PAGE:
Only two vessels will be allowed to do a fishing experiment inside and outside the 200-meter restricted zone near Walvis Bay.

The Executive Director of the Fisheries and Marine Resources Ministry, Annely Haiphene, says the experiment does not mean the industry is granted permission to fish in the restricted zone. Haiphene clarified various allegations about the ministry allowing the industry to catch fish in the restricted zone. The Wet Landed Horse Mackerel Association last year asked the government to allow companies to fish within the restricted zone as there were claims that larger-sized horse mackerel migrate to shallow waters.

At a media conference at Walvis Bay, Haiphene stated that the ministry could not ignore the association's request, which is why Cabinet was approached to authorise an experiment to collect data.

"I want to make it very clear when we are saying we are doing experiments; in fact, out there they are saying we allowed fishing to take place in the 200 meter. This is not correct; it's an experiment that is done jointly between the industry and the ministry, and so far we have only agreed to have two vessels, one trawling inside the 200 and the other outside, because we want to compare the data to see what will come out because it is an experiment so that we can then confirm or refute the claim that the bigger fish moved or migrated into the 200 meters."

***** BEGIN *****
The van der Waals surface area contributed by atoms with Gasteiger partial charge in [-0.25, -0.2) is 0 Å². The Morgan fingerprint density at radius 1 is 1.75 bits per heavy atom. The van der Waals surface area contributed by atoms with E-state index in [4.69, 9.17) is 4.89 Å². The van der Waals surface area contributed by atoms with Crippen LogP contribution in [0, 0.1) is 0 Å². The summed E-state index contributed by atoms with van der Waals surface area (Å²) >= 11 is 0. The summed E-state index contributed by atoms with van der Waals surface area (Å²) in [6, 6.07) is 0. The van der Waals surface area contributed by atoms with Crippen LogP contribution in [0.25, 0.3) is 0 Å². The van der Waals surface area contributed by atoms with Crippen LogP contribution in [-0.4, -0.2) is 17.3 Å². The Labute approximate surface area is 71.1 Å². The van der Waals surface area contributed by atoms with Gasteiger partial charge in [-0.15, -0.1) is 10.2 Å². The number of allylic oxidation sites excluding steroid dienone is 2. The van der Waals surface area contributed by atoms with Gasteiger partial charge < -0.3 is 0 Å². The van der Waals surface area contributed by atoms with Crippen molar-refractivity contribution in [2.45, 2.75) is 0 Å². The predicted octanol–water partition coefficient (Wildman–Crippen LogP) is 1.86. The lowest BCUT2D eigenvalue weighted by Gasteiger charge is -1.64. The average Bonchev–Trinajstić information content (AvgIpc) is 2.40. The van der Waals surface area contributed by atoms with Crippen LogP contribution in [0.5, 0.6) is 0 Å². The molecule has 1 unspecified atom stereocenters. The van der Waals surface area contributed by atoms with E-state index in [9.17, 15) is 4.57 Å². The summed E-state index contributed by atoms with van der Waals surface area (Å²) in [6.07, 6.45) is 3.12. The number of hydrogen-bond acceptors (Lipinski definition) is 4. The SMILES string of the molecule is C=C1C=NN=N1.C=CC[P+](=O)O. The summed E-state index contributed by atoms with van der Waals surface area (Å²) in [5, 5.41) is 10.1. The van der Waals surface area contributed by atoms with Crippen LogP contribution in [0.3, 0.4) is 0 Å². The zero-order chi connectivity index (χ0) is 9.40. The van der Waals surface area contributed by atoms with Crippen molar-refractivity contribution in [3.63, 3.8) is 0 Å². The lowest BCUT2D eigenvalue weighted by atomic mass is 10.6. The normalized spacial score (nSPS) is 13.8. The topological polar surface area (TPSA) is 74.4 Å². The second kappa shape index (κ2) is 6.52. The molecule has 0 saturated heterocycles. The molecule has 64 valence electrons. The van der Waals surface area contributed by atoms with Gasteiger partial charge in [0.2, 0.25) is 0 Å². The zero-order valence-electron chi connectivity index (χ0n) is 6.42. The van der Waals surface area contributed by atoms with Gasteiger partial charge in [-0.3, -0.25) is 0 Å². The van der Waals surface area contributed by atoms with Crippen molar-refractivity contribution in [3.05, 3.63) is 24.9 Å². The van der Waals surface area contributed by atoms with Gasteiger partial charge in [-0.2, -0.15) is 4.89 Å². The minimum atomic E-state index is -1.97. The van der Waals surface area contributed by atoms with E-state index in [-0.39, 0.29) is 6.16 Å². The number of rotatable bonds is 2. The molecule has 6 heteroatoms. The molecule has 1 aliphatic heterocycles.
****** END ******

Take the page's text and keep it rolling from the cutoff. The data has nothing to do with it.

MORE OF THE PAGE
The Executive Director stressed that this is not the first time for Namibia, as a series of experiments took place in 1995, 2002, and 2007.

The experiments, she says, were done in collaboration with the industry by using two vessels, and the results found no justification to allow fishing to take place in the forbidden zone.

"The experiment is going to be undertaken for two years because the claim is that during winter the fish migrate into the shallow water, so we are now going to do three months in winter, three months in summer, and again next year, three months in winter and three months in summer, and then thereafter, we will have enough data to say that we will do an assessment and provide advice."

The restriction of fishing activities in the 200-meter zone brought disagreements between the labor unions, the wet-landed horse mackerel sector, and the Confederation of Namibian Fishing Associations, who presented their opposing views last year. 

The confederation indicated that fishing in the area would kill the breeding grounds for other commercial species.



Renathe Rengura